Hundreds of fake iPhone apps make it onto Apple’s App Store

Apple’s App Store has been flooded with hundreds of fake retail and product apps creating a huge security and financial risk to iPhone users.

The apps, including bogus retail chains such as Foot Locker, department store Nordstrom and luxury brands Jimmy Choo and Christian Dior, have mostly been developed in China.

It appears the apps were able to avoid Apple’s app-reviewing process, which occurs prior to the apps going live, and which purportedly aims to prevent counterfeits making their way onto the Store.

While some apps seem to be harmless, others require bank details or Facebook logins, exposing users’ financial and personal information. Some of the fakes also contain malware to steal personal information or have the ability to lock the users’ phone unless a ransom is paid.

The tech giant has so far removed hundreds of apps from the Store after media attention of the issue, yet thousands of the fake apps have already been downloaded.

“We strive to offer customers the best experience possible, and we take their security very seriously,” Apple spokesman Tom Neumayr told the New York Times.

“We’ve set up ways for customers and developers to flag fraudulent or suspicious apps, which we promptly investigate to ensure the App Store is safe and secure. We’ve removed these offending apps and will continue to be vigilant about looking for apps that might put our users at risk.”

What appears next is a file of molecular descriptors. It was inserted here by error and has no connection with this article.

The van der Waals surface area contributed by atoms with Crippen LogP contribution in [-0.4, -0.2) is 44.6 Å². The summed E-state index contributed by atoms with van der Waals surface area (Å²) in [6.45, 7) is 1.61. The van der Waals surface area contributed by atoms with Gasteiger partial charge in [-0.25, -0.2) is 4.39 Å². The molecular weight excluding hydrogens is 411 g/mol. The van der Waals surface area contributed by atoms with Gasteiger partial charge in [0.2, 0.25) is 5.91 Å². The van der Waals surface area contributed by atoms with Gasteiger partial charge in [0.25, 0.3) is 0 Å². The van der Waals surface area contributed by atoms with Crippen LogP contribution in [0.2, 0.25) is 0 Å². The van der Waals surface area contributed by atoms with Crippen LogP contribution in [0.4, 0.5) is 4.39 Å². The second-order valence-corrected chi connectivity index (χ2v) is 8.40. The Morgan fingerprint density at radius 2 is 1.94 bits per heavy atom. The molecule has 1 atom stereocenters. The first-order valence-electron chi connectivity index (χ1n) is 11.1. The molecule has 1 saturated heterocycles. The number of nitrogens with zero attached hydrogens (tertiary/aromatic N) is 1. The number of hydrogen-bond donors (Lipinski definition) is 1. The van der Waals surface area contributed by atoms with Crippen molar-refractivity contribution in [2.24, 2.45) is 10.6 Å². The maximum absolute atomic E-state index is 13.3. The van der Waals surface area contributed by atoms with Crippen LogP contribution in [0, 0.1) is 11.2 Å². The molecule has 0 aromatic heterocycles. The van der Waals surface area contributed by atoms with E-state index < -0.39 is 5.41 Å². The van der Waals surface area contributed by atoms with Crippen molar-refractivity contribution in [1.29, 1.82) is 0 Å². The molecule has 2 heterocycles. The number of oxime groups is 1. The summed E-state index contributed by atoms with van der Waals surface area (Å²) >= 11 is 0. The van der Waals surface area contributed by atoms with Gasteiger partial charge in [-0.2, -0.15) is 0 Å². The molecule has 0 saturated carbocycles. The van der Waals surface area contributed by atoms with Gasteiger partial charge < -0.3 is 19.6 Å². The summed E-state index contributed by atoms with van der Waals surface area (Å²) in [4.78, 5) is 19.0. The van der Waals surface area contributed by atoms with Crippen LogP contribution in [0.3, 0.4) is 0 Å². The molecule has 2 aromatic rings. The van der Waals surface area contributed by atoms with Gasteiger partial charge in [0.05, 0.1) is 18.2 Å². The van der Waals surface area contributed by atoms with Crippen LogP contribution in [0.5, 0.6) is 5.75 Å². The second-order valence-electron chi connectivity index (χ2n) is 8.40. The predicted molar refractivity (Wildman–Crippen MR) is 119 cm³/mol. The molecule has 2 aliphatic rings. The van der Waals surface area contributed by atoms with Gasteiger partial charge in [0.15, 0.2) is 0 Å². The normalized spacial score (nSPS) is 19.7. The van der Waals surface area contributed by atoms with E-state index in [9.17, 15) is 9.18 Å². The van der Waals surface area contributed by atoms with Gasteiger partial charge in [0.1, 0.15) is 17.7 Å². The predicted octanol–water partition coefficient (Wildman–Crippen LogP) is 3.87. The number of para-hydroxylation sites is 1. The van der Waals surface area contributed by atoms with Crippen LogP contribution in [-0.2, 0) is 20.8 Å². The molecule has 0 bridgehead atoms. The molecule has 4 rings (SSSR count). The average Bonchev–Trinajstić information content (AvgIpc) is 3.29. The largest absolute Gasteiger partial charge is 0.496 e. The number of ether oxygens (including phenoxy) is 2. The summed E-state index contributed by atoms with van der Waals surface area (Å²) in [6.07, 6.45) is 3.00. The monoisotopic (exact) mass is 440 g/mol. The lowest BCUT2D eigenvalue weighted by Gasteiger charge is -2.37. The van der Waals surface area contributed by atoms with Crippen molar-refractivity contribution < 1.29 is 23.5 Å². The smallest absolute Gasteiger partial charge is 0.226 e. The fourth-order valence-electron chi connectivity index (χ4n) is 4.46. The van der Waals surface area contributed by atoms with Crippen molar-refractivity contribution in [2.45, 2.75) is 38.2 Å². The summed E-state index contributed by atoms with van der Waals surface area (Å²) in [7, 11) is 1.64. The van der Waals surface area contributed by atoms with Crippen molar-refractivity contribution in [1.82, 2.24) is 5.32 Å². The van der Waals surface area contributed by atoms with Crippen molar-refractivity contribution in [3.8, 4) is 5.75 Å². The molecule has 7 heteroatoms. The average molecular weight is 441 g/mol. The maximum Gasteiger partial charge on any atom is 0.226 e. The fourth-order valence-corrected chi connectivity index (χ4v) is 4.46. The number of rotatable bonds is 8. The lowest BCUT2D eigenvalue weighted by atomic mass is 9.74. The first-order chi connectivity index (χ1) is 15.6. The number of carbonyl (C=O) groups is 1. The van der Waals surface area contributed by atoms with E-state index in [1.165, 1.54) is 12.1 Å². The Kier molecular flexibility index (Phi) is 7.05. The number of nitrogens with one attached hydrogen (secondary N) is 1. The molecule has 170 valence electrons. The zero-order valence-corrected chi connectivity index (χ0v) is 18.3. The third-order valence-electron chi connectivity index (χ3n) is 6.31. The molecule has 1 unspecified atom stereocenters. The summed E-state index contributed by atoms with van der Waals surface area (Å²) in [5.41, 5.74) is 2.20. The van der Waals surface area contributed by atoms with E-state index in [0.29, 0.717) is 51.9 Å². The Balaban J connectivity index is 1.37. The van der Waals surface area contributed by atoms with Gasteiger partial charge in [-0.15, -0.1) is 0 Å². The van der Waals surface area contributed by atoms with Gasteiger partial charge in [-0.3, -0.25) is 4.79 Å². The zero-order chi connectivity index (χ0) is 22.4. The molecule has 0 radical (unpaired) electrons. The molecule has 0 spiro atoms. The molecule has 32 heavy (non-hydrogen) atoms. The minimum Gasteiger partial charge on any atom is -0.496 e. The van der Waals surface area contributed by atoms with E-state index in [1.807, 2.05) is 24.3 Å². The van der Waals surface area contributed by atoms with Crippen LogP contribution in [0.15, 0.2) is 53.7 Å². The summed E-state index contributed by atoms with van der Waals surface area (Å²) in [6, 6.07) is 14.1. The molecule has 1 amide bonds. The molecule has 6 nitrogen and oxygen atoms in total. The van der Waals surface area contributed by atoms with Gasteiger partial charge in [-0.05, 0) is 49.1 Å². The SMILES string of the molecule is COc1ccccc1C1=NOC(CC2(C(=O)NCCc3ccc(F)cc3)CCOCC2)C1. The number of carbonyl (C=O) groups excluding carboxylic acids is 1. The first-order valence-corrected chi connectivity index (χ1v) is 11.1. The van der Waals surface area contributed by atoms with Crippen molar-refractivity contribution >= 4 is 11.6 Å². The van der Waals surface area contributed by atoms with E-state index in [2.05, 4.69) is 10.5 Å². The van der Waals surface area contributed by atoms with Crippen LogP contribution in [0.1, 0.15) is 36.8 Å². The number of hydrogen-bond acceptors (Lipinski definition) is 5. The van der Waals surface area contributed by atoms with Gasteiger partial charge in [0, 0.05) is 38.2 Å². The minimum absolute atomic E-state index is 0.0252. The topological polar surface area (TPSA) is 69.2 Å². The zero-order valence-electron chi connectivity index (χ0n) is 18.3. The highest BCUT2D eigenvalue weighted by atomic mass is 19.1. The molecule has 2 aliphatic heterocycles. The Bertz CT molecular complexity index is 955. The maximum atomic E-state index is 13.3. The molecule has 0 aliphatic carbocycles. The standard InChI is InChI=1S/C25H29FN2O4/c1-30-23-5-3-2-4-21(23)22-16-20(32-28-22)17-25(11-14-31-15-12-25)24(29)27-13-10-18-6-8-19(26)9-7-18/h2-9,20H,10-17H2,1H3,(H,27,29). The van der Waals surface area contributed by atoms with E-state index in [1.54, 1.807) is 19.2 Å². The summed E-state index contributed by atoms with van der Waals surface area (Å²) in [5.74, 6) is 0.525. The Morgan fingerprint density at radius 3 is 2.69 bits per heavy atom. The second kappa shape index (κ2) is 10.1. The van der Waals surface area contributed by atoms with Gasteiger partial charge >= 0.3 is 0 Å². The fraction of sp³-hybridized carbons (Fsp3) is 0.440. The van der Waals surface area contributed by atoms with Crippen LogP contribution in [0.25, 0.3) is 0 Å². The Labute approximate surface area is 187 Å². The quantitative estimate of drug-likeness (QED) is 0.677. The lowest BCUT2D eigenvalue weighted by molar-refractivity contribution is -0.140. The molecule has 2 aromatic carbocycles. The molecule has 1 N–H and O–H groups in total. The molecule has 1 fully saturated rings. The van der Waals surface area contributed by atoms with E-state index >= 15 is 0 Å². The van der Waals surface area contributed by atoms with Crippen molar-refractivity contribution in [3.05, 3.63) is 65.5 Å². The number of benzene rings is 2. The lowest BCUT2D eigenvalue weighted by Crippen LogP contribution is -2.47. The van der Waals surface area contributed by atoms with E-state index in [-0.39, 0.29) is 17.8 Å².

Counterfeit apps are not a new problem. Google, with its Android platform, has experienced a number of fake apps over the years as a result of lower levels of app scrutiny compared with Apple. Furthermore, sales via mobile devices are a growing market, jumping 56 per cent last years to become a market worth $49.2bn, which is attracting counterfeiters.

For Apple, counterfeit apps is an issue that has increased over the summer as more counterfeiters turn to social media and become increasingly sophisticated in their processes.

For instance, counterfeiters are crafty and will continually seek out loop holes, such as changing content after the app has been reviewed and approved or making multiple submissions using different credentials to increase the chances of getting through.

Some of the fakes are for brands and stores that don’t have genuine iPhone apps but others are for brands and stores that already have an established app presence. Some apps have been found to use Apple’s new paid search ads to buy search terms to help promote the fake apps in the App Store.

The NYT cited one example where a fake app selling Ugg boots called itself Overstock Inc, masquerading as the genuine brand, and which was nearly identical to another fake app that had already been removed from the site. Both apps were developed in China.

Many of the fake apps can be identified via spelling mistakes and missing information, such as contact details, or incorrect details, such as phoney addresses or slight twists on brand names. Negative customer reviews, by users who have already been scammed, can also highlight whether the app is legit or not.

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